Kathryn Bernish-Fisher (who should really be our Chief Empathy Officer) pointed us to this spot-on and incredibly self-aware post from a young woman named Lizmari – AKA, The Angry Type 2 Diabetic. In the post she talks about the weight of the routine of self care surrounding chronic disease. All the things you have to do and can’t do and need to track. She cycles in and out of strong resolve and complete exhaustion with the entire process. Yeah, we get that.
“And it’s much the same with diabetes, and our ‘seasons’ of self care, isn’t it? We make up our minds to begin caring for ourselves, anew, and start out with the joyful promise of good things to come… and then we get sick of it. We seem to perpetually live in one season, and one season only — often with little flexibility with our routines; we impose the new ‘season’ on ourselves –with strong militance — and then we burn out. Then after a little while, we start yet another season, but with the mindset of ‘rectifying the previous bad behaviors’.” Full article.
Dawn Marinacci sent us this peel-and-stick innovation in remote monitoring. The BodyGuard Remote Monitoring System uses a patch to track heart rhythms, respiration and activity. It transmits information to a phone that comes along with the kit. They’re hoping to create a suite of tracking tools that doctors will write just like a traditional Rx.
“’This is the first device of what will be a family of devices that will line up according to what a doctor wants to order monitored,’ says Emerson. ‘Whatever ailment you might have, we will have something that will keep track of it and hopefully keep you safer, healthier and more comfortable’.” Full article.
Molly Klinger was one of the first to spot The Glossary‘s remake of David Foster Wallace’s 2005 commencement address. The moving address talks about the only control we really have in life: how we perceive the actions and circumstances of the people around us. Unfortunately, the trust that represents DFW’s estate has called an intellectual property foul; so there are only a few bootlegged captures of it still online. We hope you get a chance to see this one before it disappears. If not, listen to the full speech without the powerful movie overlay.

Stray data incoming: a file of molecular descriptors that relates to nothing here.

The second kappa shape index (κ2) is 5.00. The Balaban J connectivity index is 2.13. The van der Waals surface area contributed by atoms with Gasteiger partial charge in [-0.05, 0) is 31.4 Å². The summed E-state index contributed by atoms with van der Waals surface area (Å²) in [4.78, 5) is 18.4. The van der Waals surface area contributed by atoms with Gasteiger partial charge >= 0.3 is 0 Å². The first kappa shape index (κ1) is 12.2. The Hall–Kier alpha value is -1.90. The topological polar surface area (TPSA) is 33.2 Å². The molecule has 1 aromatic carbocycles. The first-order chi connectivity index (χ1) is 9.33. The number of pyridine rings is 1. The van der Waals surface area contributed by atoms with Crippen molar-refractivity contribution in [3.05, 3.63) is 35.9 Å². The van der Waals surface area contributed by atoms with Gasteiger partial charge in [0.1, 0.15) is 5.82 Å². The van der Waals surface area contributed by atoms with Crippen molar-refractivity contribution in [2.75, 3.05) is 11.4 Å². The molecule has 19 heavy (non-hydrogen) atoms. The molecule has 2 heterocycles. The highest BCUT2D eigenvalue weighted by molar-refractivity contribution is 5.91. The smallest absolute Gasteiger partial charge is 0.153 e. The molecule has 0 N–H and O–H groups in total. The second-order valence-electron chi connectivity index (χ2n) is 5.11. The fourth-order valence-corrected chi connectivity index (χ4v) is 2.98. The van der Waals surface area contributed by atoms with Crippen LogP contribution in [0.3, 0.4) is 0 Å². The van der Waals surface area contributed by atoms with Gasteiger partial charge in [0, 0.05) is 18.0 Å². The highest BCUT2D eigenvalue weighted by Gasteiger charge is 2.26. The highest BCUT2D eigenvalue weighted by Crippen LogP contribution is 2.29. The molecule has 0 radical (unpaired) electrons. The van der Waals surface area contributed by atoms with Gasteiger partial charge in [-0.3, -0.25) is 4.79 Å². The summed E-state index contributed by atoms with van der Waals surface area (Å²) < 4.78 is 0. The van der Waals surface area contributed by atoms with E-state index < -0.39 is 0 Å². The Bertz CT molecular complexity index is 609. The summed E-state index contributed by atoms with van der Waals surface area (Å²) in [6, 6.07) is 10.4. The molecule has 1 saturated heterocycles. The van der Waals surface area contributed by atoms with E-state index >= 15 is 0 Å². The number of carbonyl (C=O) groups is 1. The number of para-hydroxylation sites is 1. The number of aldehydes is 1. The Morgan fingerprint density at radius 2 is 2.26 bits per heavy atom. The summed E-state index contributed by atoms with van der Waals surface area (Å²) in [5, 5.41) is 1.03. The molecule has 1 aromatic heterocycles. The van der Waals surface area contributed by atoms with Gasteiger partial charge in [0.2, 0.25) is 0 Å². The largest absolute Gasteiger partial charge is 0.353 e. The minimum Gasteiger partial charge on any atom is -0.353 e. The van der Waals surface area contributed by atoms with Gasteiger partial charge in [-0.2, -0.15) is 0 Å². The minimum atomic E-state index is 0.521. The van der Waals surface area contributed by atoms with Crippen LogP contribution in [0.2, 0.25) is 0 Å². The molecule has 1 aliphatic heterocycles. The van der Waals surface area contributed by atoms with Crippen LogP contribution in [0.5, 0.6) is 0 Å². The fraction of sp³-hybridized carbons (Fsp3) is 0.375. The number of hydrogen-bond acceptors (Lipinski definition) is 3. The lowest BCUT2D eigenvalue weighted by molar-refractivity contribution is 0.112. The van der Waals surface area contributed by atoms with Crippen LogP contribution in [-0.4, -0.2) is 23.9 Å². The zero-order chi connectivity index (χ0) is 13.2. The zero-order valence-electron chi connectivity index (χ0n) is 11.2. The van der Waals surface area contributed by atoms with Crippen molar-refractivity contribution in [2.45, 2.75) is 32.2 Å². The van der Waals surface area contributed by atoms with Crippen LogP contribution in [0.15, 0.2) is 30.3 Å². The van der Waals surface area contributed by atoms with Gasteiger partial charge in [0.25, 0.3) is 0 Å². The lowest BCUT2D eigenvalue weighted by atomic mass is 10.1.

“The really important kind of freedom involves attention and awareness and discipline, and being able truly to care about other people and to sacrifice for them over and over in myriad petty, unsexy ways every day. That is real freedom. That is being educated, and understanding how to think. The alternative is unconsciousness, the default setting, the rat race, the constant gnawing sense of having had, and lost, some infinite thing.”
At Digestive Disease Week, the team from Arizona Digestive Health in Phoenix shared clinical results of a colonoscopy prep app designed by one of the physicians in the practice: 84% of individuals who used the app received a good score on the nine-point Boston Bowel Preparation Scale. By contrast, only 56% of those who didn’t use the app received a good score. That’s one procedure most of us would want to get right the first time!
“Patients enter the date and time of the procedure and the bowel preparation medication chosen by their physician. Timed alerts then appear on the phone to remind the individual of the next step in bowel preparation. In addition to the alerts, the app offers information explaining the procedure, tips and pictures of preparation quality. It is available for free download.”
You’ve heard of the Dove sketches project, but have you actually seen it? If you haven’t, it’s worth three minutes to see what these women saw:
“Women are their own worst beauty critics. Only 4% of women around the world consider themselves beautiful. At Dove, we are committed to creating a world where beauty is a source of confidence, not anxiety. So, we decided to conduct a compelling social experiment that explores how women view their own beauty in contrast to what others see.” See the full experience.
George Van Antwerp found this summary of the 12 strategies participants learned at the recent Healthcare Experience Design conference for improving the healthcare user experience. Amen to #1, 4 and 7
“With 80 percent of healthcare costs related to patient lifestyle choices, it can be argued that we’re not doing a very good job. As Cueva puts it, the pendulum needs to swing from treating sickness to ensuring health, to helping patients ‘proactively manag’ sleep, stress, diet and mental health in order to foment behavior change.” Full article
Posted by: Leigh Householder